What is ISO in photography? Camera ISO Settings Guide

Changing your camera’s ISO settings affects the brightness of your photo. But how does it work and how do you choose the right ISO setting? Read on to learn all about ISO settings and take better pictures with this knowledge.

What does ISO mean? Origin of the term

ISO is the abbreviation of International Standards Organization. Camera ISO settings are approximations of the two previous systems as we know them today: DIN and ASA.

The DIN system, short for Deutsches Institut für Normung, was founded in 1934. Film speed was measured in “degrees” on a logarithmic scale. This system can be compared to today’s way of measuring decibels.

In 1943, the American Standards Association developed its own system under the name ASA. This standard is more similar to ISO as we know it today. The scale was linear, meaning that a film rated at 200 ASA was twice as sensitive as 100 ASA film, while the DIN standard required a hundredfold difference.

In 1979, film speed was standardized under the ISO system.

What is ISO? Analog and digital photography

ISO values ​​describe the sensitivity of a film or image sensor to light. Typical digital camera settings range from ISO 100 to ISO 6400. However, you can find values ​​as low as ISO 3 or as high as ISO 819200 on professional cameras. Higher ISO values ​​correspond to greater sensitivity to light.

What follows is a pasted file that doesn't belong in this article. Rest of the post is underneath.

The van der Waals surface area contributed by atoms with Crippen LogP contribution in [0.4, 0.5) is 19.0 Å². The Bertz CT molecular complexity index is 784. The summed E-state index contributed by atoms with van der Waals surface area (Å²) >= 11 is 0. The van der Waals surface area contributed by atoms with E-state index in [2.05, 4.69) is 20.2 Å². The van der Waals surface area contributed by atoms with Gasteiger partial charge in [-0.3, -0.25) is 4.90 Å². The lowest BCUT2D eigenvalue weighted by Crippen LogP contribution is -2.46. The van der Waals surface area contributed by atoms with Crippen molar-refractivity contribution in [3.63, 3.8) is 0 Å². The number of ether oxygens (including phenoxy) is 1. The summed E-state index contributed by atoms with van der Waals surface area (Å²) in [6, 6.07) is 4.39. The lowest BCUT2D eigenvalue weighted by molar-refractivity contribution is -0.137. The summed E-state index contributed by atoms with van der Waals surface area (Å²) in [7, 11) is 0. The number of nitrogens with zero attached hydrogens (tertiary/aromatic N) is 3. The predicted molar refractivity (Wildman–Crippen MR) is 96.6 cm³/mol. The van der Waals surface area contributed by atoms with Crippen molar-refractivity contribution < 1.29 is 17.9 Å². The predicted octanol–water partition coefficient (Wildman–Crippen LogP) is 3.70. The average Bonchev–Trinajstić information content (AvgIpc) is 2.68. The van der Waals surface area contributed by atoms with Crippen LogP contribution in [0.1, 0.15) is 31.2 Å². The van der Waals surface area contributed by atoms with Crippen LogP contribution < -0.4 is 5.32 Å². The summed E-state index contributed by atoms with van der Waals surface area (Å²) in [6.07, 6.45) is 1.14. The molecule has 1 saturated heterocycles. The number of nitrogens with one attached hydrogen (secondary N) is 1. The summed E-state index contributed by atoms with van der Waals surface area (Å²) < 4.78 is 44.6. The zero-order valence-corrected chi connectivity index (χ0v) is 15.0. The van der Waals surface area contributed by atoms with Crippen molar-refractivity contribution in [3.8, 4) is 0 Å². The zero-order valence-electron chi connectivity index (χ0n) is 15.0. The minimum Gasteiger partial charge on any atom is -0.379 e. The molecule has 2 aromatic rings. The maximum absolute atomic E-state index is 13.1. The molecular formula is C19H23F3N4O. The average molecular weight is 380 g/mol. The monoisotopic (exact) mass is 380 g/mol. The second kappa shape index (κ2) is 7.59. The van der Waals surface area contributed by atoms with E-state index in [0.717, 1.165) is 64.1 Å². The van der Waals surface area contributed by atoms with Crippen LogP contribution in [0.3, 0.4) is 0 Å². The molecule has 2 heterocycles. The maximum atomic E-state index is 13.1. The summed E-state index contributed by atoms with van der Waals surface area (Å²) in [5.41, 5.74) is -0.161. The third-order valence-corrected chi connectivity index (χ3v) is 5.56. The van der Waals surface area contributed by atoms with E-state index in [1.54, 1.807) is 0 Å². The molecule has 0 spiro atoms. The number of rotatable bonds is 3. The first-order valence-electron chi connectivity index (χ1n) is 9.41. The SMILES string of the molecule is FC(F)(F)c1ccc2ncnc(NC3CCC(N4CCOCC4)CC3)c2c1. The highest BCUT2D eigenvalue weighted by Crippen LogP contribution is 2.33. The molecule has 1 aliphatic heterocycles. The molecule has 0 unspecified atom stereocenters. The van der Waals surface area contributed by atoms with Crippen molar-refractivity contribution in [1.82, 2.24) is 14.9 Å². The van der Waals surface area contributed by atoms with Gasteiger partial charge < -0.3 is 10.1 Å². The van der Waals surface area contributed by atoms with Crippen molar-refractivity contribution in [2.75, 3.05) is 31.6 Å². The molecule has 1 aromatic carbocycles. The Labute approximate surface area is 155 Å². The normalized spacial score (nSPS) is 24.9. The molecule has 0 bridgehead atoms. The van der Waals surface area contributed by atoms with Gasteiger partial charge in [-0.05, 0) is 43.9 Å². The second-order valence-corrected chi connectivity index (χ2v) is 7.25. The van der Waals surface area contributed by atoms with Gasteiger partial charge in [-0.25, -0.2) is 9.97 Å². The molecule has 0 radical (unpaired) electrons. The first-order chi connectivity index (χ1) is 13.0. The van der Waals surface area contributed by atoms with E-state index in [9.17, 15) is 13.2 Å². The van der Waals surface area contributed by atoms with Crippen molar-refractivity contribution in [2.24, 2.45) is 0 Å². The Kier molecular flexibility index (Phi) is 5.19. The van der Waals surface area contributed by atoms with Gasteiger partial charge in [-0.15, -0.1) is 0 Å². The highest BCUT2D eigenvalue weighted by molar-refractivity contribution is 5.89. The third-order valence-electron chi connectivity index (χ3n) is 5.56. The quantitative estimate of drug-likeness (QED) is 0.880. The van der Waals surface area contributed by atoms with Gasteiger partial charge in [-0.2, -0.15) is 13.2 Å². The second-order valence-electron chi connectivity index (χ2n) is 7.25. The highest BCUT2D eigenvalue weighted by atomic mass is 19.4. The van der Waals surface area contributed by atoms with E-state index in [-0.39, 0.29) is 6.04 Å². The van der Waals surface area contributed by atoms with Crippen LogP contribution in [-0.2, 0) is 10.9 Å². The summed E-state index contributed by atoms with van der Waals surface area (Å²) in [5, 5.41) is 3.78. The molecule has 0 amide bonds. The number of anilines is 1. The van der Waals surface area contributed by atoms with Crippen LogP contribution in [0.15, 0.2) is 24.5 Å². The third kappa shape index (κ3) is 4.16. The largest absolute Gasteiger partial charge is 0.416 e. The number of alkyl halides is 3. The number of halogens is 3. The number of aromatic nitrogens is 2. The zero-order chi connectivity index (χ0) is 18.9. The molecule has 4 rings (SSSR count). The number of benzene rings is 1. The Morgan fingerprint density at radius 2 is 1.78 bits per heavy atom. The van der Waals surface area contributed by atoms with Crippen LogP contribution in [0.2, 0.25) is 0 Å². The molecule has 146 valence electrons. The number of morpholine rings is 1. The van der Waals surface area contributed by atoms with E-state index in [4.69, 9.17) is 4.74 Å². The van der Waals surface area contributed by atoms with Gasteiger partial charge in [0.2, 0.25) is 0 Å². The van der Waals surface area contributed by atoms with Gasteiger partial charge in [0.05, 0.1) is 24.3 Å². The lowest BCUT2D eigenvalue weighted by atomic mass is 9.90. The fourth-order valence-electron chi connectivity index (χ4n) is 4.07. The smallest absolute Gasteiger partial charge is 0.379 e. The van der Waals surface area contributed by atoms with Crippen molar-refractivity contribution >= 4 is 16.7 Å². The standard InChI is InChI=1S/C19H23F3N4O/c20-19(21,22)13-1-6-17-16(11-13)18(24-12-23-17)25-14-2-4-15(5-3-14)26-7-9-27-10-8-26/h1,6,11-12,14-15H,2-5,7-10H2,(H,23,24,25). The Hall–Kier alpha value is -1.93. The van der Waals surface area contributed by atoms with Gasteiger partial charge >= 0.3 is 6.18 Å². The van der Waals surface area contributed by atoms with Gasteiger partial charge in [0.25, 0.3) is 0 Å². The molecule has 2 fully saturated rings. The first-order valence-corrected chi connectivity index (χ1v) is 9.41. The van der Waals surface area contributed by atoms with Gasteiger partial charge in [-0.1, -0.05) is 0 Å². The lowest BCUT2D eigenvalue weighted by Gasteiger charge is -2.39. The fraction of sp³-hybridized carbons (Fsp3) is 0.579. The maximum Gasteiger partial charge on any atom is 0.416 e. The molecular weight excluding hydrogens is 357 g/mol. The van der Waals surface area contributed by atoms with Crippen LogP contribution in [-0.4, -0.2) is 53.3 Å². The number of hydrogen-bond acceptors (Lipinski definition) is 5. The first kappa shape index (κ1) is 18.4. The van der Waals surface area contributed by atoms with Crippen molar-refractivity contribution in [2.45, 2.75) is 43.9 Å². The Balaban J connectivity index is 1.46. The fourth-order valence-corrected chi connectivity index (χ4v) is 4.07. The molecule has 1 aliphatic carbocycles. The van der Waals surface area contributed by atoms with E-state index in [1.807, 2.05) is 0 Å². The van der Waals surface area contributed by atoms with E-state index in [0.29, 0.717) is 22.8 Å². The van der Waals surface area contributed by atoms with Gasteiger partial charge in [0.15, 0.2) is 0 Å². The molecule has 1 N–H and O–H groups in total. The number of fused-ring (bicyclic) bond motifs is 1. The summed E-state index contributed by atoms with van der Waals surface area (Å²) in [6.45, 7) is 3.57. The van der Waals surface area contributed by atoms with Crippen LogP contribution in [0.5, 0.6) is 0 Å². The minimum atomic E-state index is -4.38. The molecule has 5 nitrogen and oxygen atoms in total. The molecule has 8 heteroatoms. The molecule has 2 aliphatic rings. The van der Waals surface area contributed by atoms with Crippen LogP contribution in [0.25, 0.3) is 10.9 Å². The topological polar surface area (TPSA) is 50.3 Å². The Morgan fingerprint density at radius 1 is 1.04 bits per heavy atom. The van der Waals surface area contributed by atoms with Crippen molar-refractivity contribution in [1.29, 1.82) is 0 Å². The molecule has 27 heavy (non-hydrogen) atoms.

In analog photography, films are coated with light-sensitive suspensions containing crystals or dye particles. Depending on the size of the crystals or particles, the film is more or less sensitive to light.

Image sensors have replaced film in digital photography. Technically, the image sensor has a fixed sensitivity to light. Again, you can change its sensitivity by adjusting the ISO settings. What actually changes is the gain of the sensor.

DSLR Camera Digital Sensor

Image sensors capture the incoming light as a kind of photon “rain”. Located behind the diaphragm, the image sensor consists of millions of discrete, light-sensitive units called photosites.

Each photocell consists of a photodiode and a charge amplifier that creates and amplifies an electrical charge when it hits a light-emitting diode. The electrical charge generated by each photocell reflects the intensity of light hitting the sensor at that location.

When you take a picture, each of these individual sections is briefly exposed to light from outside the camera body. During this brief period, each photosite reads the incoming light from its unique position on the image sensor and converts it into an electrical charge.

The camera’s image processor converts the sum of these electrical charges into what you’ll recognize as a photograph. The processor also performs various calculations such as exposure, white balance and image quality adjustments.

What does changing ISO settings do?

Low ISO and High ISO Underexposure Overexposure

When you increase the ISO setting of the image sensor, you increase its gain, that is, the amplification of the incoming signal. This increases the sensor’s sensitivity to light, but can also increase the level of noise or grain in your image.

While you can change the ISO setting to adjust the image sensor’s sensitivity to light, remember that your camera has a dynamic range of light levels that it can capture and reproduce at the same time.